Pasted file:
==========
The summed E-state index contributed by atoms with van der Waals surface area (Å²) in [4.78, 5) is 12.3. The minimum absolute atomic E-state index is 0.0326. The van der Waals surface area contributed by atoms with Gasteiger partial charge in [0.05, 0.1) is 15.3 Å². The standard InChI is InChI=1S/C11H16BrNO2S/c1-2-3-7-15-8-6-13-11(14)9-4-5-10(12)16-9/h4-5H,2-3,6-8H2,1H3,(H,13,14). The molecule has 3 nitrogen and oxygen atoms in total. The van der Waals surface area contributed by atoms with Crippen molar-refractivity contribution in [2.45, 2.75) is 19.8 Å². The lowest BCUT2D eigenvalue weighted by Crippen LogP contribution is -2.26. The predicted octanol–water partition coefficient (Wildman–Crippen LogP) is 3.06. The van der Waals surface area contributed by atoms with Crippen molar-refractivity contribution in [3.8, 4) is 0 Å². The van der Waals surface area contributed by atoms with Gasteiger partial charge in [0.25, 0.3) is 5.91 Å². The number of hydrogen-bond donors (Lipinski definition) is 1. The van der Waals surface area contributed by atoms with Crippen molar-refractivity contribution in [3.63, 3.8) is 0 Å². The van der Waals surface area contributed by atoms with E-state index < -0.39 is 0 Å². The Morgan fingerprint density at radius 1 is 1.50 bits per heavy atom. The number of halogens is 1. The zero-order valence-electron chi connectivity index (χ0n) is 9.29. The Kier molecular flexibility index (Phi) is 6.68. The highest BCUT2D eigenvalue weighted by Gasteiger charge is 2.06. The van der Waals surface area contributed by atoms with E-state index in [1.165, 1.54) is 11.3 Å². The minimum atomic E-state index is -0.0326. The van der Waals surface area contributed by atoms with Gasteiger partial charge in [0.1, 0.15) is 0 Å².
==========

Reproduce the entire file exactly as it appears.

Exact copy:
The summed E-state index contributed by atoms with van der Waals surface area (Å²) in [4.78, 5) is 12.3. The minimum absolute atomic E-state index is 0.0326. The van der Waals surface area contributed by atoms with Gasteiger partial charge in [0.05, 0.1) is 15.3 Å². The standard InChI is InChI=1S/C11H16BrNO2S/c1-2-3-7-15-8-6-13-11(14)9-4-5-10(12)16-9/h4-5H,2-3,6-8H2,1H3,(H,13,14). The molecule has 3 nitrogen and oxygen atoms in total. The van der Waals surface area contributed by atoms with Crippen molar-refractivity contribution in [2.45, 2.75) is 19.8 Å². The lowest BCUT2D eigenvalue weighted by Crippen LogP contribution is -2.26. The predicted octanol–water partition coefficient (Wildman–Crippen LogP) is 3.06. The van der Waals surface area contributed by atoms with Crippen molar-refractivity contribution in [3.8, 4) is 0 Å². The van der Waals surface area contributed by atoms with Gasteiger partial charge in [0.25, 0.3) is 5.91 Å². The number of hydrogen-bond donors (Lipinski definition) is 1. The van der Waals surface area contributed by atoms with Crippen molar-refractivity contribution in [3.63, 3.8) is 0 Å². The van der Waals surface area contributed by atoms with E-state index < -0.39 is 0 Å². The Morgan fingerprint density at radius 1 is 1.50 bits per heavy atom. The number of halogens is 1. The zero-order valence-electron chi connectivity index (χ0n) is 9.29. The Kier molecular flexibility index (Phi) is 6.68. The highest BCUT2D eigenvalue weighted by Gasteiger charge is 2.06. The van der Waals surface area contributed by atoms with E-state index in [1.165, 1.54) is 11.3 Å². The minimum atomic E-state index is -0.0326. The van der Waals surface area contributed by atoms with Gasteiger partial charge in [0.1, 0.15) is 0 Å².